# How to calculate GPS offset given azimuth(bearing) angle and slope distance and inclination angle of the object

If there is an object (tree) which gives back the below data measured from a given GPS location:

1. Azimuth angle
2. Slope distance to the tree or object
3. Inclination angle to the tree or object.

How to calculate the GPS offset of this object?

For example, a man is standing at a given GPS point called GPS-A while the object (tree) gives back the above points back by a rangefinder.

What is the GPS-B (the GPS point of the tree or object)?

• Cartesian to polar/polar to Cartesian coordinate conversions comes to mind. What have you tried?
– GBG
Commented Oct 16, 2023 at 20:56
• I have not done my homework. I will do it asap. I am new to this Commented Oct 17, 2023 at 6:59
• I have found this web.archive.org/web/20161209044600/http://williams.best.vwh.net/… . Any hints Commented Oct 17, 2023 at 17:30

Since distances are small you can simplify the calculation.

Use the following as the basis for the calculation:

• At the equator, 1 minute of Latitude = 1 minute of Longitude = 1 Nautical Mile = 1852 M, but as you move away from the equator, lines of Longitude get closer together, lines of Latitude stay the same distance apart.
• 1 Minute of Latitude = 1 Nautical Mile
• 1 Minute of Longitude = 1 NM * cos(Latitude)

You can calculate the horizontal distance in M from GPS-A to the target using slope distance and inclination angle (simple trigonometry)

You can calculate the vertical distance in M from GPS-A to the target using slope distance and inclination angle (simple trigonometry)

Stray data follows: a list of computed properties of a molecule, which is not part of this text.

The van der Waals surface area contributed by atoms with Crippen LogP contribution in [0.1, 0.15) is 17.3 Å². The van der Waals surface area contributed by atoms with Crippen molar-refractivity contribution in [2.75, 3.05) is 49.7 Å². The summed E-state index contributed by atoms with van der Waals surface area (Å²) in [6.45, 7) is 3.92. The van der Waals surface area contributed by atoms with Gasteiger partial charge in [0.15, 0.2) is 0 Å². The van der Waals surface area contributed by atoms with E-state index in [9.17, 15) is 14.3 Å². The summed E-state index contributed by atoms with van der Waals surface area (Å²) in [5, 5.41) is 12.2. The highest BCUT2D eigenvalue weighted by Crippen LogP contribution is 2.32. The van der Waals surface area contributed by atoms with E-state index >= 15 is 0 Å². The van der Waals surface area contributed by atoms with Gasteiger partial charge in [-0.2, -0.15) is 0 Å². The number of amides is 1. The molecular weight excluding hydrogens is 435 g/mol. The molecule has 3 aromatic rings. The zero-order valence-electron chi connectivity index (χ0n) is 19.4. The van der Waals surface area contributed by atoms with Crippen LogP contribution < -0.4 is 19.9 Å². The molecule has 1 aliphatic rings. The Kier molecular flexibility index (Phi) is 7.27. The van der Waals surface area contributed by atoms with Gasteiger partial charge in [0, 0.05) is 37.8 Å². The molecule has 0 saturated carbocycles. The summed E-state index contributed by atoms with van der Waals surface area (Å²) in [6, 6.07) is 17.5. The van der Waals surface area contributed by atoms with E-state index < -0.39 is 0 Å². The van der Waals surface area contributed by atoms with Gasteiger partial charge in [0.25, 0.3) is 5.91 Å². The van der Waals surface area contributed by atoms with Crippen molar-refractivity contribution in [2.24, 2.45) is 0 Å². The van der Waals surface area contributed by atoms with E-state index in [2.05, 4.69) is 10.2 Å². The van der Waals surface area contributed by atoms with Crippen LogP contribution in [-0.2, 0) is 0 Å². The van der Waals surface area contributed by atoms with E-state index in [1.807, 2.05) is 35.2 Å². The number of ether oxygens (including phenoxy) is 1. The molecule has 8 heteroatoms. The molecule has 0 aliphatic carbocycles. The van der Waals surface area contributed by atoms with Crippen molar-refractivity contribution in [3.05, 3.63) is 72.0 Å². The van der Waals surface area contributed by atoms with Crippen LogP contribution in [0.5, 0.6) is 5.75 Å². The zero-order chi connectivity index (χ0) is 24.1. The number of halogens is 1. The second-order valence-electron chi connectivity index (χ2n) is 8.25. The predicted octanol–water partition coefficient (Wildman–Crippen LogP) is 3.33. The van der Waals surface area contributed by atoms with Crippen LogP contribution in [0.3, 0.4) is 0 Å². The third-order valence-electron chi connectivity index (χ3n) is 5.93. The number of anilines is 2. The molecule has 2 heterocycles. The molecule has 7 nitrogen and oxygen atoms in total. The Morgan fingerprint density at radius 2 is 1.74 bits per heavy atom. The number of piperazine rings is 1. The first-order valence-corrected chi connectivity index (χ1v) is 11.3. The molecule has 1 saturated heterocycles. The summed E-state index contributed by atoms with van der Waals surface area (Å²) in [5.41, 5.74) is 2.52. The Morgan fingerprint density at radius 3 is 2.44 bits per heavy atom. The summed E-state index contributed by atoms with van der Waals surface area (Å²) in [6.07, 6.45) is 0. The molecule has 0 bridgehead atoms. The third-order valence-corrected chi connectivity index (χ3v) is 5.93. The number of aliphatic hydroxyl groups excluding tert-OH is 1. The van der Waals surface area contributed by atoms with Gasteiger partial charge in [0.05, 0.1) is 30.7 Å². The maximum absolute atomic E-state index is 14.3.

You can calculate the Latitude offset in M from GPS-A to the target using horizontal distance and Azimuth angle (simple trigonometry)

You can calculate the Longitude offset in M from GPS-A to the target using horizontal distance and Azimuth angle (simple trigonometry)

Then using the equations for distance to minutes of arc, you can calculate your target position. And for target height it's just addition.

Note: Laser rangefinders typically give headings with an accuracy of at best 1 degree, often 2 to 5 degrees error, so if your distance to the target is significant, bearing error can contribute significant position error.

• thanks for your response. I have found this link igismap.com/… Can you please comment on it as per formula (Formula to find a lat lon point, when bearing, distance and another lat lon is given) where bearing is azimuth right ?. Please help in commenting on this link. thanks Trams Commented Oct 18, 2023 at 6:37
• @amedsvensson - that site looks reasonable. What they provide is a complicated formula which works at long distances, while my answer was only valid for short ranges (what you get from rangefinders.) What I tried to give is enough of an explanation that you can understand the calculation and YOU CAN WORK OUT A FORMULA FOR YOURSELF. I'm not trying to give the whole answer. By the way, I've been using a site for years which has a similar calculation to the site you linked. movable-type.co.uk/scripts/latlong.html Commented Oct 19, 2023 at 7:29
• thanks . Yes I need to do the work my self . I will go again through your guides and will look into the link you mentioned. Thanks Commented Oct 19, 2023 at 14:22
• Great link really. Commented Oct 19, 2023 at 14:28